Investing in Operations to Satisfy Regulatory Requirements & Investor Demands for Transparency

by Jean-Baptiste Gaudemet
Nov 2, 2011 Share this! LinkedIn logo Facebook logo Twitter logo Reddit logo Google+ logo

Buy-side institutions are feeling the strain of new regulatory compliance requirements and increased demands from investors for transparency. In a Q&A, Misys' Jean-Baptiste Gaudemet explains how hedge funds and asset managers are improving risk mitigation, collateral management and reporting processes to satisfy the expectations of both regulators and clients.

Q. How are buy-side firms improving trading processes to meet new compliance requirements including AIFM, UCITS and Dodd-Frank?

Generally, investment management companies are looking to streamline the compliance functions within their operational processes. From a post-trade perspective, the biggest challenge for the buy-side is the Dodd-Frank Wall Street Reform and Consumer Protection Act and European Market Infrastructure Regulation (EMIR) because these new regulations require firms to connect to new market infrastructure including clearing houses and swap execution facilities (SEFs) via their prime brokers. Furthermore, firms need to consider how they will migrate to this new infrastructure and integrate with existing operational processes. The ease in which this is done depends greatly on the existing technology used by the firm.

The good news is that for most vanilla products, the reforms will increase the standardization of the contracts which will lead to decreased complexity and costs. This evolution will be a good opportunity for firms to establish and improve straight-through-processing (STP) across their derivative operations. If we try to assess the long term impact for the industry, it appears that implementing full STP across the new central clearing platforms will be a key differentiator among market participants. For example, investment companies that continue to rely significantly on manual tasks will have a competitive disadvantage compared to those that have deployed efficient and streamlined derivative operations. This will ultimately limit growth and the ability to launch innovative products. 

In Europe, reluctance from investors towards risk and the rising appetite for transparent and reliable investment management has fostered a move towards on-shore investments like the UCITS funds. The requirement to restore confidence and to attract more capital or to gain new clients such as institutional investors increasingly led alternative investment managers to streamline compliance monitoring throughout their investment process. Moreover, the due diligence of investors has introduced a major focus on pre-trade operational controls to ensure compliance with regulation and investment guidelines. Investment management technology efficiently delivered solutions by streamlining a wider range of control (concentration, VaR, liquidity limits) for the pre-trade processing.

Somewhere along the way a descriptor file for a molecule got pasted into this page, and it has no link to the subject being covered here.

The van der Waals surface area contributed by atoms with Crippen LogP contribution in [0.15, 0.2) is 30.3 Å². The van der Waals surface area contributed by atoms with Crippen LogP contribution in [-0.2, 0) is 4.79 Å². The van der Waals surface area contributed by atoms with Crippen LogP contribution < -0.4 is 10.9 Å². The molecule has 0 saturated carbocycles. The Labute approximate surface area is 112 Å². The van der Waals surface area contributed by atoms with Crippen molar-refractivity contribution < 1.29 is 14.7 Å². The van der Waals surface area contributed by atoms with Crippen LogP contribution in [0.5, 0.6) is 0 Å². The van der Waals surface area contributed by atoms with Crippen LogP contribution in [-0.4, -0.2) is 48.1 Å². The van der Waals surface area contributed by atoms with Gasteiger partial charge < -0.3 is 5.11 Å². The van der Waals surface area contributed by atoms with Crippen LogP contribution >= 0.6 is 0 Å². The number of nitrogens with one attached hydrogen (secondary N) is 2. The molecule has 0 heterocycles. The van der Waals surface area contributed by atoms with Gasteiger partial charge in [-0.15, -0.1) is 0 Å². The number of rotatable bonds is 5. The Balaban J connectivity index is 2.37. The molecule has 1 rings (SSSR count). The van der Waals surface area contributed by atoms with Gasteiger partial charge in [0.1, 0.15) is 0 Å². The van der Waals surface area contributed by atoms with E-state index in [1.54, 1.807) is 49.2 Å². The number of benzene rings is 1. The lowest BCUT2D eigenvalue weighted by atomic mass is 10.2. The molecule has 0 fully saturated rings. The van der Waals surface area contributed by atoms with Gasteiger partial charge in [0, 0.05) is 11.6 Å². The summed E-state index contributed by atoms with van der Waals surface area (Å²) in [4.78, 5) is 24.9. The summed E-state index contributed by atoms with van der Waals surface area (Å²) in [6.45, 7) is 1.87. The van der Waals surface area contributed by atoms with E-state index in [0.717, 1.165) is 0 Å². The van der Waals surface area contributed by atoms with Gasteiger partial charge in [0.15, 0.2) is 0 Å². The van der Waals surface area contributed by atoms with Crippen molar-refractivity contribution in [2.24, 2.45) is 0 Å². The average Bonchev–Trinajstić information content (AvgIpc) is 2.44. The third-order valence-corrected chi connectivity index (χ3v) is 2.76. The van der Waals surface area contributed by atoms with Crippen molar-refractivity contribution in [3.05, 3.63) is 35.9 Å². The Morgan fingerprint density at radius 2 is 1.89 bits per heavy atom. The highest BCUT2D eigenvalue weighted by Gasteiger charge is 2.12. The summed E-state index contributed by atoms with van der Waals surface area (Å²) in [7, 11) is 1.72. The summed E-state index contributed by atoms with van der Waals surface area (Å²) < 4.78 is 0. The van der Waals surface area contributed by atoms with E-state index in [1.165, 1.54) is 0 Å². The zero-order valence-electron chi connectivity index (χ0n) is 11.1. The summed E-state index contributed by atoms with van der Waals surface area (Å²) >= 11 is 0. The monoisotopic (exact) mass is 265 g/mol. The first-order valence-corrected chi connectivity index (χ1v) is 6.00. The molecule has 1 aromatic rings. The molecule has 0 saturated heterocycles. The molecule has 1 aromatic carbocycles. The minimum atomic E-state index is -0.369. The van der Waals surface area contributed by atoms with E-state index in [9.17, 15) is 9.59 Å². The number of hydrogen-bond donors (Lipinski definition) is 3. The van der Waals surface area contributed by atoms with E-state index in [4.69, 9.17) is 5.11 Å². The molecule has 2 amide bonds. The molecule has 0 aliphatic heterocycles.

Q. Is real-time risk management important for buy-side firms? Is this something they are investing in?

Buy-side firms are looking to real-time risk management to get a better overview of their portfolio exposure, which supports the investment decision process and portfolio management generally. The latest generation of technology enables firms to leverage real-time sensitivities, P&L explanation and VaR for highly sophisticated strategies to enhance front-office risk management. This is something that was simply not available before and it opens the way to unprecedented control over complex cross-asset portfolios. The benefits of more accurate risk controls and responsiveness are critical to address extreme market volatility. Portfolio managers are increasingly looking to use real-time risk reports as a risk tool and they want the reports to contain an explanation of Profit and Loss so they can have a truly complete understanding of their positions and their performance. Also, these reports, and the end of day reports in particular, can be used to support regulatory compliance requirements in addition to the investment process.

Q. How important is the ability to run customized risk scenarios to obtain a view of how portfolios would perform in different market conditions for fund managers today?

With stress testing, asset managers and hedge funds are gradually catching up with the investment banks in market risk management and are expanding their ability to stress test the market using with various risk scenarios. Not only is it critical for investment companies to historically measure and internally define stresses but they are also required to be responsive to markets evolutions. Depending on the different levels of risk that may arise, investment companies need an easy and flexible way to define stress tests on the fly. 

Computing newly identified risks into market stress tests and monitoring their impact on portfolios provide investment companies with the visibility needed to survive during a crisis. Furthermore, to protect their firm from excessive concentration, investment managers increasingly monitor ‘total plan’ impact on the global managed assets and not only on a fund by fund basis. It is crucial for C-level executives to have access to holistic and responsive risk reporting during a crisis. For instance, if a bank or government debt becomes susceptible to risk as a direct result of a major catastrophe, there is an immediate requirement to answer questions like "how might fund performance be impacted by such a scenario?” Or “what is the investment company’s total exposure to such a downturn?"